Vivek Agrawal, Mumbai
From the kitchen to the car. Alternative fuels – like compressed natural gas (CNG) and liquefied petroleum gas (LPG) – are being used to run automobiles.
And why not, when even unleaded fuel (petrol as well as diesel) is being mixed with kerosene and naphtha, defeating the basic purpose of introducing unleaded fuel. Little wonder that Mumbai ranks as the second most polluted city in the country after Delhi’s intimidating 1046 tonnes.
Unleaded fuel was so far being used only by vehicles fitted with catalytic converters. Fitting converters on new vehicles has become mandatory since April 1995, but the country still has a large population of old vehicles not fitted with these converters. Mumbai alone has over 400,000 cars, 500,000 two-wheelers and 100,000 three-wheelers. According to studies, about 65 per cent of air-pollution is caused by auto emissions. And that too, where only 10 per cent of the population use motorised transport.
Sadly, however, autowallahs, taxidrivers, trucks and tempos, all go in for spurious fuel, which obviously comes cheaper. For example, a new spurious substitute for petrol ‘Rexon’ is being sold for as low as Rs 12 to Rs 14 a litre (a litre of petrol costs Rs 48 Approx). Though this chemical greatly increases pollution and reduces engine life, “kya karega, mehengai ke zamaane mein yehi petrol sasta padta hai (In this age of inflation, only this ‘petrol’ is affordable),” confesses Ramesh Prasad, a taxi driver from Lower Parel.
HOW IS FUEL ADULTERATED AND DISTRIBUTED?
Naphtha is extracted from the crude oil bought from oil exporters, or procured through dubious methods from oil companies. The owner of the petrol pump, mixes the petrol supplied by the Indian Oil Corporation (IOC), Hindustan Petroleum (HP) or Bharat Petroleum (BP) in the ratio of 3:1 (naphtha:petrol).
Fuel adulteration is a multi-crore racket, successfully operated with help from government, police and oil companies. According to sources, tankers and goods vehicle owners/drivers pay Rs 1,000 per month per vehicle, only for the non-implementation of the anti-pollution norms.
TYPES OF FUEL (INCLUDING ADULTERATED ONES)
Rexon’ looks like water and is adulterated with an amber dye to make it resemble petrol. This chemical has already edged out other petroleum substitutes like ‘patrex’, a mixture of ethanol and naphtha costing around Rs 22.
Diesel run vehicles are known to be more efficient (more kilometre per litre), emit less carbon oxide, carbon monoxide and hydrocarbons. Further, in case of diesel the critical aspect is the sulphur content—-it is 0.25 per cent as against the required norm of 0.05 per cent. The health issue of concern is that of the suspected link to lung cancer arising from higher particular matter (PM) emissions from diesel, thereby putting diesel non-commercial vehicles (private cars) under the threat of a ban.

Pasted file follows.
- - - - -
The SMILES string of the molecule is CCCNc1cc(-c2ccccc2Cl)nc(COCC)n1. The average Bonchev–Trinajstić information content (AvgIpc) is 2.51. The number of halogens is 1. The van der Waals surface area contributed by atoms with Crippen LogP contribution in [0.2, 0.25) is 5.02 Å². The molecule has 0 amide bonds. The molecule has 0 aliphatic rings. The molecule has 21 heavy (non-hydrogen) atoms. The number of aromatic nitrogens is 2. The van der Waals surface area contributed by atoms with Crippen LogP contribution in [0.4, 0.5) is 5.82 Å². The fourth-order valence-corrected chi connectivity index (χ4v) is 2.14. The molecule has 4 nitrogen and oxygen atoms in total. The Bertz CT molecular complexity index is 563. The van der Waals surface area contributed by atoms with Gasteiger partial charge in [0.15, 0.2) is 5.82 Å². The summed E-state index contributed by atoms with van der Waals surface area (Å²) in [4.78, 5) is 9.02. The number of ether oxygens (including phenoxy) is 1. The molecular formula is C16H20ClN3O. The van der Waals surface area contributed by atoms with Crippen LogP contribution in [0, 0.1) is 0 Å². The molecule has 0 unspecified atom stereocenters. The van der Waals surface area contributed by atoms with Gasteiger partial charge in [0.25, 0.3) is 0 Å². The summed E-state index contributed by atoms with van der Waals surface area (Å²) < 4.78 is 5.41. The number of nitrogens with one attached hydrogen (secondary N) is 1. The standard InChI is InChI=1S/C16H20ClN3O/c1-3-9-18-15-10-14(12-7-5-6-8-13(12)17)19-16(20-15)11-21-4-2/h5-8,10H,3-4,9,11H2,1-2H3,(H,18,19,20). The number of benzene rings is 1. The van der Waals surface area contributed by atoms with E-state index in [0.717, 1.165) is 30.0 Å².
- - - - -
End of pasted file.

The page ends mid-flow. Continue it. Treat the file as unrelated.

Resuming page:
The higher emissions of carbon monoxide, hydrocarbons and benzene from petrol vehicles are greatly polluting too. If a ban is imposed on diesel vehicles, the demand will have to be met by petrol-driven vehicles.
CNG, obtained from gas which was otherwise being flared up in the air, is both eco-friendly and locally available. In Mumbai, about 10,000 taxis run on CNG. Unlike LPG, CNG is not officially permitted to be used in vehicles, though it is proved to reduce pollutants in auto emission to an extent of about 70 per cent. Di-Methyl Ether, which can be obtained from natural gas is being talked as the 21st century fuel and a project is being set up in the country.
LPG meant for domestic consumption, is the most friendly form of fuel. An LPG kit costs around Rs 20,000 while CNG kit comes for Rs 35,000. Most car owners thus opt for LPG over CNG. The only disadvantage of LPG being, its availability largely depends on imports, causing a heavy drain on foreign exchange. Consumers have expressed fear that the use of LPG for four wheelers would lead to a shortage and subsequently, higher prices. The government, however, is planning to keep supplies of LPG as domestic fuel and automobile fuel, separate.
The difference between the prices of kerosene and diesel, is one of the main reasons for the adulteration of petroleum products. In neighboring countries, the difference is minimal – 39 paise per litre in Pakistan, five paise in Bangladesh and Rs 1.60 in Sri Lanka – as against Rs. 11.45 in India. In Europe, both petrol and diesel are evenly priced and concern for the environment is high…. nearly 25 per cent vehicles are diesel-driven.
Says Vice President of the Petrol Dealers Association Ravi Shinde, “Use of spurious fuel is the choice of auto drivers who are not always the owners of the vehicles”. Little wonder, the pollution drive carried out in Mumbai found hired taxis and autos emitting more smoke than those run by owners. Similarly, private vehicles were found be meeting the emission norms. Says Nitin Dossa, former President of the Western India Automobiles Association (WIAA), “It is how you maintain your cars. Even our vintage vehicles run on the roads and do not emit smoke”.